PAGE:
Alumni assert their support for our Cornell Tech partner
In her letter to the editor, Diane Adkin ’71 asks Cornell to cut ties with Technion– Israel Institute of Technology because of its “direct link to the Israeli military” (Correspondence, September/October 2013). Other alumni have sent letters on the same subject. Before anyone else disparages Technion, please look at its funding sources and projects. The Technion funding list (www.technion.ac.il/~research/all.htm) displays an impressive breadth of projects in fields such as agriculture, aquatic sciences, cyber protection, earthquake preparedness, environmental protection, health, medicine, and renewable energy. Technion is as much a “true science and education” institution as Cornell.
Diane Adkin’s suggestion to cut ties with Technion isn’t an option, as Technion and Cornell submitted a joint proposal for the applied science and technology campus on Roosevelt Island. One of the reasons why that bid was accepted was the strength of the Technion in many areas of applied science, including biotechnology, robotics, nanotechnology, and computer science. Adkin’s comment that Technion is a direct link to the military is misleading. It is true that, as the major engineering school in Israel, some of its graduates work in military industries and some staff members work as consultants for military projects. But the military has no control over what is taught there or what research projects are initiated by its staff members. As in the United States, the military may sponsor research, and individual researchers are allowed to submit bids for doing the work if they are so inclined.
It is an unfortunate fact that Israel has required a strong military to withstand the continuous attempts to destroy it. We only have to look across our border with Syria to understand what would be in store for us if we lower our guard. For this reason, most citizens of Israel realize that a strong military is vital for our survival. One of the most well-known military projects in Israel is the Iron Dome anti-missile system that was developed with the aid of many Technion graduates. During a recent barrage of rockets fired on southern Israel from our neighbors in Gaza, many of them were destroyed in mid-flight, saving countless lives.
Ed. Note: Wolberg, who holds a PhD from MIT, is professor emeritus of mechanical engineering at Technion–Israel Institute of Technology.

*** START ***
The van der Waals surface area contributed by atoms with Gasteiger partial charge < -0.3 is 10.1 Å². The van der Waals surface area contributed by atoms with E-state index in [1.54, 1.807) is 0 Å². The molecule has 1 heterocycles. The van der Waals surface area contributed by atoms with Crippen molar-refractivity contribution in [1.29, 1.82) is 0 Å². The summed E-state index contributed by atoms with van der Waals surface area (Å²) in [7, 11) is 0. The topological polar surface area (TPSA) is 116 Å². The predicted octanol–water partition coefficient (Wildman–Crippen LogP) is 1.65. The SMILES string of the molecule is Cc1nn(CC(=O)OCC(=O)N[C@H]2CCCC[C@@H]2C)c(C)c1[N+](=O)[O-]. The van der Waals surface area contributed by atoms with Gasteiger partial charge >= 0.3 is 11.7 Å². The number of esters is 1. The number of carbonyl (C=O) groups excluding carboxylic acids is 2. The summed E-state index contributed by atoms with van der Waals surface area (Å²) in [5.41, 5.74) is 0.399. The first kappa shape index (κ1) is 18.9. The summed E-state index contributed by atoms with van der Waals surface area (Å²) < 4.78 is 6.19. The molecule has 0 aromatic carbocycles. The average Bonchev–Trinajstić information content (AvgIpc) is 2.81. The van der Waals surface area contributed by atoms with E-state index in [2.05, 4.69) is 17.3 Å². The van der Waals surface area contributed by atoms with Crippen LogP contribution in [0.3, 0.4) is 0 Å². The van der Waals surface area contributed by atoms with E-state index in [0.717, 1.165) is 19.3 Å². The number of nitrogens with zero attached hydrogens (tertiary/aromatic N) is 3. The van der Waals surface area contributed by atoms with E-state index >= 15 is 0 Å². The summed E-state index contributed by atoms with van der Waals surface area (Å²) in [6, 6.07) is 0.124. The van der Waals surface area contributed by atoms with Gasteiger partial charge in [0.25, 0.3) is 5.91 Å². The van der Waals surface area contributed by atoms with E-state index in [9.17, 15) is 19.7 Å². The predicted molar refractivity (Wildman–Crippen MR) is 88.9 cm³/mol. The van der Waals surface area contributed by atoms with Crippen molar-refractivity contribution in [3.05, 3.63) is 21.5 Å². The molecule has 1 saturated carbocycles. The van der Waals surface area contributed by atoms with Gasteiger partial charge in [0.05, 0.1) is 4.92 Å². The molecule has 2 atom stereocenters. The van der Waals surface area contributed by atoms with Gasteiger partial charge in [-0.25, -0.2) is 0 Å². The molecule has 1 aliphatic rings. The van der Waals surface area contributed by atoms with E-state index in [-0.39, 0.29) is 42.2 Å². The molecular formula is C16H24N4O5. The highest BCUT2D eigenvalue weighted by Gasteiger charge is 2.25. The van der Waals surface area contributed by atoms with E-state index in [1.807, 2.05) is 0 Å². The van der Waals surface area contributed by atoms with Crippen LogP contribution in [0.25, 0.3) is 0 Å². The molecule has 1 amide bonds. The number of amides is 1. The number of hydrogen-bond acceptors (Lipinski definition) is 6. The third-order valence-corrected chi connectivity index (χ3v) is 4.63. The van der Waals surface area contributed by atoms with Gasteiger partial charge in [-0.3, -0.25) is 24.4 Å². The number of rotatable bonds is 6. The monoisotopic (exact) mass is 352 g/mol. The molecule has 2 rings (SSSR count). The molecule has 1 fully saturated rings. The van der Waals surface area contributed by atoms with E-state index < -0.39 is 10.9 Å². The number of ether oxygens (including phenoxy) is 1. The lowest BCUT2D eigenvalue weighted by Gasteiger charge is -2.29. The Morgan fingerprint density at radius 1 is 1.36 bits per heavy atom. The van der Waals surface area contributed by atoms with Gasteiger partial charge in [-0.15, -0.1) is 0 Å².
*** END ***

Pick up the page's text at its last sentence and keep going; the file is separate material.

Thank you for the article “It’s Complicated” (September/October 2013) about Duncan Watts, PhD ’97. For my field, I can say that his research is right on the mark. I’ve worked in the media for about twenty years, mostly as a journalist, but currently as a public relations consultant in the arts. In the contemporary art world, the success of an artist primarily depends on the PR, image, and “branding machine” behind him or her. Yes, there has to be a basic level of quality—but once there is a critical mass of key people on board, those opinions will drive the rest of the herd to follow.
Missing with MOOCs
Re: “Forward into the Past” (July/August 2013). I have read several other articles on this subject, and I am sure that students who now or later use MOOCs will sadly miss the personal contact with the professors involved. This contact is needed and may bring satisfactory experiences that they have not had. There is a saying in Spanish: “Algo es algo peor es nada,” which translates as “Something is better than nothing”—but this is hardly a consolation.
Currents, page 36: In “The Unkindest Cut,” we reported that Tobe Levin, PhD ’79, teaches at “Maryland College”; the correct name of the school is the University of Maryland University College (UMUC). We reported that she gave birth to a daughter in 1984; the correct year is 1987. Also, in the photo caption, we misspelled her first name as “Toby.” Our profound apologies to Prof. Levin for these errors.
“The Buck Stops Here,” p. 52—Sharon Tregaskis ’95 wrote that the population of white-tailed deer in the U.S. was “on a par” with that of people. That’s off by a factor of ten; the correct number for deer is approximately 30 million and for people 300 million. Our thanks to Peter Howard ’72 for pointing out the error.